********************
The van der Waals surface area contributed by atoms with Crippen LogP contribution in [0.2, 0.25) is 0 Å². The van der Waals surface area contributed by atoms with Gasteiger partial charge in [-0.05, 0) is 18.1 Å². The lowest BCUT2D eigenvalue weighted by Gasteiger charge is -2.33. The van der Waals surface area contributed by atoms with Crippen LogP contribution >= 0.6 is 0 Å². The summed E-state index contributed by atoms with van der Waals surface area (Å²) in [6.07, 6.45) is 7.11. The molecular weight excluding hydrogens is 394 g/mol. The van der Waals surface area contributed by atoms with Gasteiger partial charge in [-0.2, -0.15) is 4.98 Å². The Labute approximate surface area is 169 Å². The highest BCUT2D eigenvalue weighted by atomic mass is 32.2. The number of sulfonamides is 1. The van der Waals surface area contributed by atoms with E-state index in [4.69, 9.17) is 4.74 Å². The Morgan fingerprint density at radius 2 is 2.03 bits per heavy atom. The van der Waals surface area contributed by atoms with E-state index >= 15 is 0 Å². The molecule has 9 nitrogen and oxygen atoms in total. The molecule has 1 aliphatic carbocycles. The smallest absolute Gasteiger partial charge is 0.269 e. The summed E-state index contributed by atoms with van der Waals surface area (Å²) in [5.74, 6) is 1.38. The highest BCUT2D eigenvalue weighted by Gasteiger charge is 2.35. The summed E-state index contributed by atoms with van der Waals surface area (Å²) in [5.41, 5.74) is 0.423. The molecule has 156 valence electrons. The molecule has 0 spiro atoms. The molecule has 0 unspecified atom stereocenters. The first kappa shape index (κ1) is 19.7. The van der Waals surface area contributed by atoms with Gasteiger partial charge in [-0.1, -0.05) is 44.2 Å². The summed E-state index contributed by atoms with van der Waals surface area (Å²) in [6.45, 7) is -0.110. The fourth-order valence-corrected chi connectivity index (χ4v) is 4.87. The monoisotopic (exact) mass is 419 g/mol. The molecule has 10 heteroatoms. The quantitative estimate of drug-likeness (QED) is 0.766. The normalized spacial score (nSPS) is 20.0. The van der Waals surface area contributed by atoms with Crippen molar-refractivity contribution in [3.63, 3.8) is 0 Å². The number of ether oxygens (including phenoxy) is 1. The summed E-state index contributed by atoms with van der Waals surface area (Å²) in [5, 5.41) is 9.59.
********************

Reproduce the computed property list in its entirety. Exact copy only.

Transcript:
The van der Waals surface area contributed by atoms with Crippen LogP contribution in [0.2, 0.25) is 0 Å². The van der Waals surface area contributed by atoms with Gasteiger partial charge in [-0.05, 0) is 18.1 Å². The lowest BCUT2D eigenvalue weighted by Gasteiger charge is -2.33. The van der Waals surface area contributed by atoms with Crippen LogP contribution >= 0.6 is 0 Å². The summed E-state index contributed by atoms with van der Waals surface area (Å²) in [6.07, 6.45) is 7.11. The molecular weight excluding hydrogens is 394 g/mol. The van der Waals surface area contributed by atoms with Gasteiger partial charge in [-0.2, -0.15) is 4.98 Å². The Labute approximate surface area is 169 Å². The highest BCUT2D eigenvalue weighted by atomic mass is 32.2. The number of sulfonamides is 1. The van der Waals surface area contributed by atoms with E-state index in [4.69, 9.17) is 4.74 Å². The Morgan fingerprint density at radius 2 is 2.03 bits per heavy atom. The van der Waals surface area contributed by atoms with E-state index >= 15 is 0 Å². The molecule has 9 nitrogen and oxygen atoms in total. The molecule has 1 aliphatic carbocycles. The smallest absolute Gasteiger partial charge is 0.269 e. The summed E-state index contributed by atoms with van der Waals surface area (Å²) in [5.74, 6) is 1.38. The highest BCUT2D eigenvalue weighted by Gasteiger charge is 2.35. The summed E-state index contributed by atoms with van der Waals surface area (Å²) in [5.41, 5.74) is 0.423. The molecule has 156 valence electrons. The molecule has 0 spiro atoms. The molecule has 0 unspecified atom stereocenters. The first kappa shape index (κ1) is 19.7. The van der Waals surface area contributed by atoms with Gasteiger partial charge in [-0.1, -0.05) is 44.2 Å². The summed E-state index contributed by atoms with van der Waals surface area (Å²) in [6.45, 7) is -0.110. The fourth-order valence-corrected chi connectivity index (χ4v) is 4.87. The monoisotopic (exact) mass is 419 g/mol. The molecule has 10 heteroatoms. The quantitative estimate of drug-likeness (QED) is 0.766. The normalized spacial score (nSPS) is 20.0. The van der Waals surface area contributed by atoms with Crippen molar-refractivity contribution in [3.63, 3.8) is 0 Å². The number of ether oxygens (including phenoxy) is 1. The summed E-state index contributed by atoms with van der Waals surface area (Å²) in [5, 5.41) is 9.59.